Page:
I’d end the day down in Namba. It’s a very concentrated area of neon bars and restaurants that rivals anywhere in Tokyo, in my opinion, and there are lots of colorful characters. Finally, depending on your budget, retire to The St. Regis or wherever you’re staying.
Imagine it’s your last day in Osaka. You have time for one last meal. Where do you go?
That is literally an impossible question.
All right, I’m going to say – for the atmosphere – near my neighborhood, an area called Fukushima, there’s a yakiniku restaurant underneath the train tracks. I think I’d have to go there. It’s really old. There are no posh tables, everyone sits on beer crates turned upside-down, and the atmosphere’s electric. It’s smoky – it smells really strongly of cigarette smoke and beer and cooking beef – and I think I’d like that to be my lasting memory of Osaka.
Perfect. So changing gears, what are your favorite times of year to be here?
The fall and the spring are just ridiculously beautiful. Osaka has this reputation, in Japan, as this completely industrial working-class kind of city, but that couldn’t be further from the truth.
In spring, in Sakuranomiya, the river bends round and it’s covered with cherry blossoms. And the same in autumn: you’ll find parks with beautiful foliage and also perfect weather for cycling or walking around.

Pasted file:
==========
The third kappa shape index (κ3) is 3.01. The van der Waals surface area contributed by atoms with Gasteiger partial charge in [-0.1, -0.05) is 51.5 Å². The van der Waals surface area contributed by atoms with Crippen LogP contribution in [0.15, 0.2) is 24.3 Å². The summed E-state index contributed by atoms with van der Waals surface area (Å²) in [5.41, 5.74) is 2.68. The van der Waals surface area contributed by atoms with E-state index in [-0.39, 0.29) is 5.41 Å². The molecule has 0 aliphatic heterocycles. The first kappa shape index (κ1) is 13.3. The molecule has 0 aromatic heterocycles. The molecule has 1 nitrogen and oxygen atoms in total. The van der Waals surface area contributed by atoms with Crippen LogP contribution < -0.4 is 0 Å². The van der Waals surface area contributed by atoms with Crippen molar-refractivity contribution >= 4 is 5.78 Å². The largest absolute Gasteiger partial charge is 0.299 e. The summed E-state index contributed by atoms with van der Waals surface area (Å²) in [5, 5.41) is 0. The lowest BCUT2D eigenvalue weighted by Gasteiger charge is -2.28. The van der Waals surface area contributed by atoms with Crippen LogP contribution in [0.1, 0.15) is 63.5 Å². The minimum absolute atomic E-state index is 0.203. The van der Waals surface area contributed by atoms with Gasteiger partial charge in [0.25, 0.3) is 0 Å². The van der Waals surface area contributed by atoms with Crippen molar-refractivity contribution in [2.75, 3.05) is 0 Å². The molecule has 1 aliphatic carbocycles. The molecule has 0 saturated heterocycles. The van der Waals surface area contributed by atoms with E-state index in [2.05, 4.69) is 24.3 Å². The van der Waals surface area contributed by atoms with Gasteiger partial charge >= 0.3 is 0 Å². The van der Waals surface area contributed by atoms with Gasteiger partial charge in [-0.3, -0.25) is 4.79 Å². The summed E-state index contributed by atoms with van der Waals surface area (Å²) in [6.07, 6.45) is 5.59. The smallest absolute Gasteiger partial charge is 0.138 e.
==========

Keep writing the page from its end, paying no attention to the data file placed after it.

Aside from famous touristy spots like Universal Studios, the Kaiyukan Aquarium, or even Osaka Castle, do you have any tips for families with kids?
Yes, actually there’s a place called Kids Plaza Osaka. It’s just this Aladdin’s cave of crazy activities for kids, with ball pools and things to climb and jump off and have a wildly fun time and get tired, while your parents sit there and watch. I think that’s the place to go.
So tell us about your company, Cycle Osaka, for somebody who doesn’t know anything about it.
Cycle Osaka is our way of bringing together the two things that we love the most: the city of Osaka and biking.
Basically, it’s a flat town with a lot to see and do, but we felt that — in contrast to say Kyoto or Tokyo — there’s not really that infrastructure for English-speaking tourists.
One of the realities of travel in Japan is that many people visit on the way to somewhere else. For instance, people are going from Tokyo to Hiroshima, and they’ll stop in Osaka for maybe one night.
And I’m really worried that people are going to come here and miss out on all this amazing stuff, just underneath the surface, because they don’t have the access and the city doesn’t really promote its hidden gems to tourists, especially English-speaking tourists.
So we put it all together and made Cycle Osaka, and now every day we go out and bike with four or five people, and check out some little neighborhoods that no one’s heard of, and then we check out the big sites, and we just have a really good day and eat some good food.
It’s really quite simple.
Thanks so much for your time, Sam!
You can learn more about Sam’s outings at Cycle Osaka.
We hope this article has given you a better understanding of why we love Osaka, and why it’s worth considering as part of your Japan trip!